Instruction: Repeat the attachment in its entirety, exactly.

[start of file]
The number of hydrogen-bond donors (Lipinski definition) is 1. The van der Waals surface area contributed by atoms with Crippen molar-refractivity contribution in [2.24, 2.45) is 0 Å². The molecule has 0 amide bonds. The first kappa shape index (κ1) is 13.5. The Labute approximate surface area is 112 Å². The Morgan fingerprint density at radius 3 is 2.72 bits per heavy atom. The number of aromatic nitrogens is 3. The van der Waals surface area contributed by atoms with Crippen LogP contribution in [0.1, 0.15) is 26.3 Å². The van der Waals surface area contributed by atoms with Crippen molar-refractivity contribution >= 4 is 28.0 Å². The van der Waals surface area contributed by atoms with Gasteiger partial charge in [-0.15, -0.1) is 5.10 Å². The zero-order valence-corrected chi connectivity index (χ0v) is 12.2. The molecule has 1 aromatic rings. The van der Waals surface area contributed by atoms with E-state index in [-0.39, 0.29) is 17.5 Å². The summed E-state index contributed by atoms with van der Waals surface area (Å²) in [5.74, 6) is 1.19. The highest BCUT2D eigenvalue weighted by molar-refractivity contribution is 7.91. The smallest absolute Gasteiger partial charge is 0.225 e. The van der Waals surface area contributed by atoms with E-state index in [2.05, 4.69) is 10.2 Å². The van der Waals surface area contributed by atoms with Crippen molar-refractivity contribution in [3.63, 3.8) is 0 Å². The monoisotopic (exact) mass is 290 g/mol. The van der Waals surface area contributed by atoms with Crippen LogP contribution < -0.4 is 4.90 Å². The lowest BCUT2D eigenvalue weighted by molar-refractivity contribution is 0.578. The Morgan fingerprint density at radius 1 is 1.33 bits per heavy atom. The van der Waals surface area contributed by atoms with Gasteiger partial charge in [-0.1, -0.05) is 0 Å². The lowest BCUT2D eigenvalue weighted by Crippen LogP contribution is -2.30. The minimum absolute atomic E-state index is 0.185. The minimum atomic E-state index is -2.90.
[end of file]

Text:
The number of hydrogen-bond donors (Lipinski definition) is 1. The van der Waals surface area contributed by atoms with Crippen molar-refractivity contribution in [2.24, 2.45) is 0 Å². The molecule has 0 amide bonds. The first kappa shape index (κ1) is 13.5. The Labute approximate surface area is 112 Å². The Morgan fingerprint density at radius 3 is 2.72 bits per heavy atom. The number of aromatic nitrogens is 3. The van der Waals surface area contributed by atoms with Crippen LogP contribution in [0.1, 0.15) is 26.3 Å². The van der Waals surface area contributed by atoms with Crippen molar-refractivity contribution >= 4 is 28.0 Å². The van der Waals surface area contributed by atoms with Gasteiger partial charge in [-0.15, -0.1) is 5.10 Å². The zero-order valence-corrected chi connectivity index (χ0v) is 12.2. The molecule has 1 aromatic rings. The van der Waals surface area contributed by atoms with E-state index in [-0.39, 0.29) is 17.5 Å². The summed E-state index contributed by atoms with van der Waals surface area (Å²) in [5.74, 6) is 1.19. The highest BCUT2D eigenvalue weighted by molar-refractivity contribution is 7.91. The smallest absolute Gasteiger partial charge is 0.225 e. The van der Waals surface area contributed by atoms with E-state index in [2.05, 4.69) is 10.2 Å². The van der Waals surface area contributed by atoms with Crippen molar-refractivity contribution in [3.63, 3.8) is 0 Å². The monoisotopic (exact) mass is 290 g/mol. The van der Waals surface area contributed by atoms with Crippen LogP contribution < -0.4 is 4.90 Å². The lowest BCUT2D eigenvalue weighted by molar-refractivity contribution is 0.578. The Morgan fingerprint density at radius 1 is 1.33 bits per heavy atom. The van der Waals surface area contributed by atoms with Gasteiger partial charge in [-0.1, -0.05) is 0 Å². The lowest BCUT2D eigenvalue weighted by Crippen LogP contribution is -2.30. The minimum absolute atomic E-state index is 0.185. The minimum atomic E-state index is -2.90.